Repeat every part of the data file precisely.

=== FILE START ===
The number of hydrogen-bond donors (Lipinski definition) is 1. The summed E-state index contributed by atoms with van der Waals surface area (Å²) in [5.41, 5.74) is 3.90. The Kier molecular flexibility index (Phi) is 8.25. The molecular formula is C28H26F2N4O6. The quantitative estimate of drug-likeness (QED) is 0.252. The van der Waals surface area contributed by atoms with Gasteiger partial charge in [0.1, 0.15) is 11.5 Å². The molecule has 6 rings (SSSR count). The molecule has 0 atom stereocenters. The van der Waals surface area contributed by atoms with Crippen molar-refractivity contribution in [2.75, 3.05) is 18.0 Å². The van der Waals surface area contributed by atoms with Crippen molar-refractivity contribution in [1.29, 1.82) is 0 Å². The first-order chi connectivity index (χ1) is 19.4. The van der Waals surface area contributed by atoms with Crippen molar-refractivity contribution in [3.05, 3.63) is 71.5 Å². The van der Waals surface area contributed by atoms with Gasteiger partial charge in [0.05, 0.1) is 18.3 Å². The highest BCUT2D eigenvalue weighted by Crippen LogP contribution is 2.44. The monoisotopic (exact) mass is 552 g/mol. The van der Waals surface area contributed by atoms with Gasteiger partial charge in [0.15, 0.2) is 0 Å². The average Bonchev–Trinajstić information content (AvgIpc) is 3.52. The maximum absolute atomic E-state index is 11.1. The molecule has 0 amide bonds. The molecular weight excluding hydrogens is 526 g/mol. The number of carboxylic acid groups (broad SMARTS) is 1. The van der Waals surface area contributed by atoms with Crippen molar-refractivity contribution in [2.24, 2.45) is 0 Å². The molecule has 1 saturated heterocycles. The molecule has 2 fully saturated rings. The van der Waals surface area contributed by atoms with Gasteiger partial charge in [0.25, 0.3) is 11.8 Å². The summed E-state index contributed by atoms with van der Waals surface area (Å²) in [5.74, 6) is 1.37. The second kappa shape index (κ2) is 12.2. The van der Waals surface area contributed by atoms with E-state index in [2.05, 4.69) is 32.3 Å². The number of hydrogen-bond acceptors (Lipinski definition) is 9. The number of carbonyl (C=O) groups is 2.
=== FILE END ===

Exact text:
The number of hydrogen-bond donors (Lipinski definition) is 1. The summed E-state index contributed by atoms with van der Waals surface area (Å²) in [5.41, 5.74) is 3.90. The Kier molecular flexibility index (Phi) is 8.25. The molecular formula is C28H26F2N4O6. The quantitative estimate of drug-likeness (QED) is 0.252. The van der Waals surface area contributed by atoms with Gasteiger partial charge in [0.1, 0.15) is 11.5 Å². The molecule has 6 rings (SSSR count). The molecule has 0 atom stereocenters. The van der Waals surface area contributed by atoms with Crippen molar-refractivity contribution in [2.75, 3.05) is 18.0 Å². The van der Waals surface area contributed by atoms with Crippen molar-refractivity contribution in [1.29, 1.82) is 0 Å². The first-order chi connectivity index (χ1) is 19.4. The van der Waals surface area contributed by atoms with Crippen molar-refractivity contribution in [3.05, 3.63) is 71.5 Å². The van der Waals surface area contributed by atoms with Gasteiger partial charge in [0.05, 0.1) is 18.3 Å². The highest BCUT2D eigenvalue weighted by Crippen LogP contribution is 2.44. The monoisotopic (exact) mass is 552 g/mol. The van der Waals surface area contributed by atoms with Gasteiger partial charge in [0.15, 0.2) is 0 Å². The average Bonchev–Trinajstić information content (AvgIpc) is 3.52. The maximum absolute atomic E-state index is 11.1. The molecule has 0 amide bonds. The molecular weight excluding hydrogens is 526 g/mol. The number of carboxylic acid groups (broad SMARTS) is 1. The van der Waals surface area contributed by atoms with Crippen molar-refractivity contribution in [2.24, 2.45) is 0 Å². The molecule has 1 saturated heterocycles. The molecule has 2 fully saturated rings. The van der Waals surface area contributed by atoms with Gasteiger partial charge in [0.25, 0.3) is 11.8 Å². The summed E-state index contributed by atoms with van der Waals surface area (Å²) in [5.74, 6) is 1.37. The second kappa shape index (κ2) is 12.2. The van der Waals surface area contributed by atoms with E-state index in [2.05, 4.69) is 32.3 Å². The number of hydrogen-bond acceptors (Lipinski definition) is 9. The number of carbonyl (C=O) groups is 2.